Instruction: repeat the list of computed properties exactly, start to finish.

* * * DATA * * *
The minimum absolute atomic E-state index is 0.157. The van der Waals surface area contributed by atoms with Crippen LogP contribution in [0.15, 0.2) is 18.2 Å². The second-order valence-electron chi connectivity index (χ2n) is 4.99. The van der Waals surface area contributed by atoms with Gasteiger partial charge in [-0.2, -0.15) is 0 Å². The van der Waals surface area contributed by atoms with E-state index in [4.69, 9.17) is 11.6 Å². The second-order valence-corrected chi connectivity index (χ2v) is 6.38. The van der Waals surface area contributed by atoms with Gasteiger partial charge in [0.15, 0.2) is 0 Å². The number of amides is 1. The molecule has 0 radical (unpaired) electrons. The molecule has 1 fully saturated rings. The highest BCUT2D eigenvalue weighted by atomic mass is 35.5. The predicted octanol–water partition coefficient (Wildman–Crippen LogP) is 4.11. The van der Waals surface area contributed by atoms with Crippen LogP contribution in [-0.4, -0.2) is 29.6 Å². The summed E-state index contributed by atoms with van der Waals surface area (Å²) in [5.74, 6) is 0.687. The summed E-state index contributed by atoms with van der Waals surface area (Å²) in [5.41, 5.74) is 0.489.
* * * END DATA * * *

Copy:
The minimum absolute atomic E-state index is 0.157. The van der Waals surface area contributed by atoms with Crippen LogP contribution in [0.15, 0.2) is 18.2 Å². The second-order valence-electron chi connectivity index (χ2n) is 4.99. The van der Waals surface area contributed by atoms with Gasteiger partial charge in [-0.2, -0.15) is 0 Å². The van der Waals surface area contributed by atoms with E-state index in [4.69, 9.17) is 11.6 Å². The second-order valence-corrected chi connectivity index (χ2v) is 6.38. The van der Waals surface area contributed by atoms with Gasteiger partial charge in [0.15, 0.2) is 0 Å². The number of amides is 1. The molecule has 0 radical (unpaired) electrons. The molecule has 1 fully saturated rings. The highest BCUT2D eigenvalue weighted by atomic mass is 35.5. The predicted octanol–water partition coefficient (Wildman–Crippen LogP) is 4.11. The van der Waals surface area contributed by atoms with Crippen LogP contribution in [-0.4, -0.2) is 29.6 Å². The summed E-state index contributed by atoms with van der Waals surface area (Å²) in [5.74, 6) is 0.687. The summed E-state index contributed by atoms with van der Waals surface area (Å²) in [5.41, 5.74) is 0.489.